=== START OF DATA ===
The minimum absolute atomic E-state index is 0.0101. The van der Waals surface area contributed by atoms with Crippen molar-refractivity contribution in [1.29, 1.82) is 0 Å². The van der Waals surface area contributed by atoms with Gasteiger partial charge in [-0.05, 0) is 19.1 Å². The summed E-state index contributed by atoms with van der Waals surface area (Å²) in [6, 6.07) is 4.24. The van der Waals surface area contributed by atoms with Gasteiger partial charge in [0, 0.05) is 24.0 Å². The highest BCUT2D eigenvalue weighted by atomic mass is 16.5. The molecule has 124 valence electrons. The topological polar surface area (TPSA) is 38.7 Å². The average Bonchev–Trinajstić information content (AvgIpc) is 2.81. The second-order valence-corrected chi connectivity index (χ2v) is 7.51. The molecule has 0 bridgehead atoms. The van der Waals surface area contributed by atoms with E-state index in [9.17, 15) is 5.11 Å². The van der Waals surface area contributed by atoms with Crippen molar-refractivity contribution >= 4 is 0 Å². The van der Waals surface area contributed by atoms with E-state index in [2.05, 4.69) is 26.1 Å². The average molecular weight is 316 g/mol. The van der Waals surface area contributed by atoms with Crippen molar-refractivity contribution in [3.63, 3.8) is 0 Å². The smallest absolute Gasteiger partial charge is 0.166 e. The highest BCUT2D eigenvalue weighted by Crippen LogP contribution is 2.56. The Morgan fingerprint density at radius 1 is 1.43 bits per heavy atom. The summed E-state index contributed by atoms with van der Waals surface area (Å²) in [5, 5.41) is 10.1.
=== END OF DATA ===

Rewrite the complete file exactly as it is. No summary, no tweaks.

The minimum absolute atomic E-state index is 0.0101. The van der Waals surface area contributed by atoms with Crippen molar-refractivity contribution in [1.29, 1.82) is 0 Å². The van der Waals surface area contributed by atoms with Gasteiger partial charge in [-0.05, 0) is 19.1 Å². The summed E-state index contributed by atoms with van der Waals surface area (Å²) in [6, 6.07) is 4.24. The van der Waals surface area contributed by atoms with Gasteiger partial charge in [0, 0.05) is 24.0 Å². The highest BCUT2D eigenvalue weighted by atomic mass is 16.5. The molecule has 124 valence electrons. The topological polar surface area (TPSA) is 38.7 Å². The average Bonchev–Trinajstić information content (AvgIpc) is 2.81. The second-order valence-corrected chi connectivity index (χ2v) is 7.51. The molecule has 0 bridgehead atoms. The van der Waals surface area contributed by atoms with E-state index in [9.17, 15) is 5.11 Å². The van der Waals surface area contributed by atoms with Crippen molar-refractivity contribution >= 4 is 0 Å². The van der Waals surface area contributed by atoms with E-state index in [2.05, 4.69) is 26.1 Å². The average molecular weight is 316 g/mol. The van der Waals surface area contributed by atoms with Crippen molar-refractivity contribution in [3.63, 3.8) is 0 Å². The smallest absolute Gasteiger partial charge is 0.166 e. The highest BCUT2D eigenvalue weighted by Crippen LogP contribution is 2.56. The Morgan fingerprint density at radius 1 is 1.43 bits per heavy atom. The summed E-state index contributed by atoms with van der Waals surface area (Å²) in [5, 5.41) is 10.1.